Monday, April 21, 2008

Poverty-- violation of human rights

We, 'armchair spectators', talk a lot about human rights, how they are identified, limited, enforced. One thing, however, strikes me. We focus a lot on violence-- armed conflict, wars, etc. Of course, we should be greatly concerned with the degree of violence generated by humanity. But much too often we forget another important condition, as important as the level of violence in the world-- that is poverty. We view poverty as a product of unequal distribution of wealth and unfortunate consequence of market failure. We view the degree of poverty with less negativity and less condemnation than the oppression of civil liberties and violence. But in my opinion poverty is a violation of human rights as much as a genocide. Extreme poverty results in slow deterioration, degradation of human life, a real torture. While not specifically inflicted by another human being, starvation and hunger bring about slow death of a human being. Extreme levels of poverty, those we see in Africa, China, India and Indonesia are prime examples of human rights violations.

Reading the Universal Declaration of Human Rights, we can gather that a human being has a right to life in dignity, to enjoy basic needs of life, such as food, shelter, health. Those are the most basic human rights. After those we have other more secondary rights. But basic human existence dictates some level of livelihood. While violence does negate that, so does extreme poverty, so does hunger. Under international law states are responsible to enforce human rights. Therefore a state that is not capable of eliminating extreme poverty is violating most basic human rights. We focus a lot on states, for example in the Middle East, that have militaristic tendencies. But we do not focus enough on states, those in Africa, that are completely incompetent in providing for their people. While violence and poverty are interconnected, the causal link is not always clear or projected. Does violence breed poverty, or the opposite is true?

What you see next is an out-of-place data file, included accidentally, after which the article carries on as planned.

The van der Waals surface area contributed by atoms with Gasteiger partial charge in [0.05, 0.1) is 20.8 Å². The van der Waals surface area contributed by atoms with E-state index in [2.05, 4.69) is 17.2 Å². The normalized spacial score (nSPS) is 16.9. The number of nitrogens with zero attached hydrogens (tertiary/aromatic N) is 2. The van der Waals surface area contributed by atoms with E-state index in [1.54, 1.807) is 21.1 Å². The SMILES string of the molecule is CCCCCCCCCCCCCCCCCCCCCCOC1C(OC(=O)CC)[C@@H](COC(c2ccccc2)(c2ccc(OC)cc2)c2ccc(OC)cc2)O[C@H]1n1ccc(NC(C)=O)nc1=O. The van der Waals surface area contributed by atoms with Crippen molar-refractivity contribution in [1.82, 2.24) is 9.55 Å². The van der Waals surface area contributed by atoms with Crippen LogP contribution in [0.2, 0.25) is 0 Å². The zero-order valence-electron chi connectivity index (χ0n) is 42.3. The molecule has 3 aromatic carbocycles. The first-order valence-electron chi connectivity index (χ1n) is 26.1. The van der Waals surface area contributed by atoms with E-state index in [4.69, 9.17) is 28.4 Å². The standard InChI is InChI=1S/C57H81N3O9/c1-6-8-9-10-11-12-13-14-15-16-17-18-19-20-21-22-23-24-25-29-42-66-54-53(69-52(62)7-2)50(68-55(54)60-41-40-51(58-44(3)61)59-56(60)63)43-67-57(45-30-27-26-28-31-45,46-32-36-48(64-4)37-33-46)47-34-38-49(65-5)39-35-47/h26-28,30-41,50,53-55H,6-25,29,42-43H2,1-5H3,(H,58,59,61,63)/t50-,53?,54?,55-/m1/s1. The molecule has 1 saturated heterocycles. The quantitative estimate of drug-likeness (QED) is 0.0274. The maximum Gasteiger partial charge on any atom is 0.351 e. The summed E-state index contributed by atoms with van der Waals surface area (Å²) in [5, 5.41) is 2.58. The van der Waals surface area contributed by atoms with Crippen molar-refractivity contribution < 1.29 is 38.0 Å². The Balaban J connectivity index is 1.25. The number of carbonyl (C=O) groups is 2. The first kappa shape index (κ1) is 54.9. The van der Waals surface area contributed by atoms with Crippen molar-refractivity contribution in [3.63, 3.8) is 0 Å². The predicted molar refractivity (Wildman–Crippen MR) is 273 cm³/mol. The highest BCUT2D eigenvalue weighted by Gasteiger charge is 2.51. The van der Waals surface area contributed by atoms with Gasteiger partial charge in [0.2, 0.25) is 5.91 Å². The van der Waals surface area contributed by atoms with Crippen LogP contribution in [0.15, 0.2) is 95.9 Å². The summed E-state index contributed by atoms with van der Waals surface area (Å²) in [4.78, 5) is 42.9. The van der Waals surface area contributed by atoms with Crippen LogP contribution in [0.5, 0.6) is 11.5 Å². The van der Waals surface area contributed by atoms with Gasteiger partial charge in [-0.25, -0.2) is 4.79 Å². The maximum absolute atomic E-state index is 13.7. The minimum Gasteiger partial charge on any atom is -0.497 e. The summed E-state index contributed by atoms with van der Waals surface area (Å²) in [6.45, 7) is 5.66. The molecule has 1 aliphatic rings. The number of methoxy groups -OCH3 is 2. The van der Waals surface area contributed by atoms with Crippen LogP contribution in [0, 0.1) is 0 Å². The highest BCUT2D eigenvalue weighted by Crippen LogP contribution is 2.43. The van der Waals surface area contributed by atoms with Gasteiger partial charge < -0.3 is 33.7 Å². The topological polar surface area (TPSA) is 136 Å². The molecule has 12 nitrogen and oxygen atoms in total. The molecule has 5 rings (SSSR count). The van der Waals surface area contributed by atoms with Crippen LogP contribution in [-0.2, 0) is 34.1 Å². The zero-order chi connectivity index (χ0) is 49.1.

Coining certain acts as violations of human rights as opposed to others is also a very political process. Africa will never be in the center of attention nearly as much as the Middle East. Iraq and Iran have received hundred times more attention in recent years than Sudan or Somalia. Of course, nobody even bothered to intervene in Rwanda in 1994 while Yugoslavia received bonuses of accelerated action.

I think, it is time for spectators to take account of certain pronounced disparities in the world arena and start a new identification system for human rights violations.

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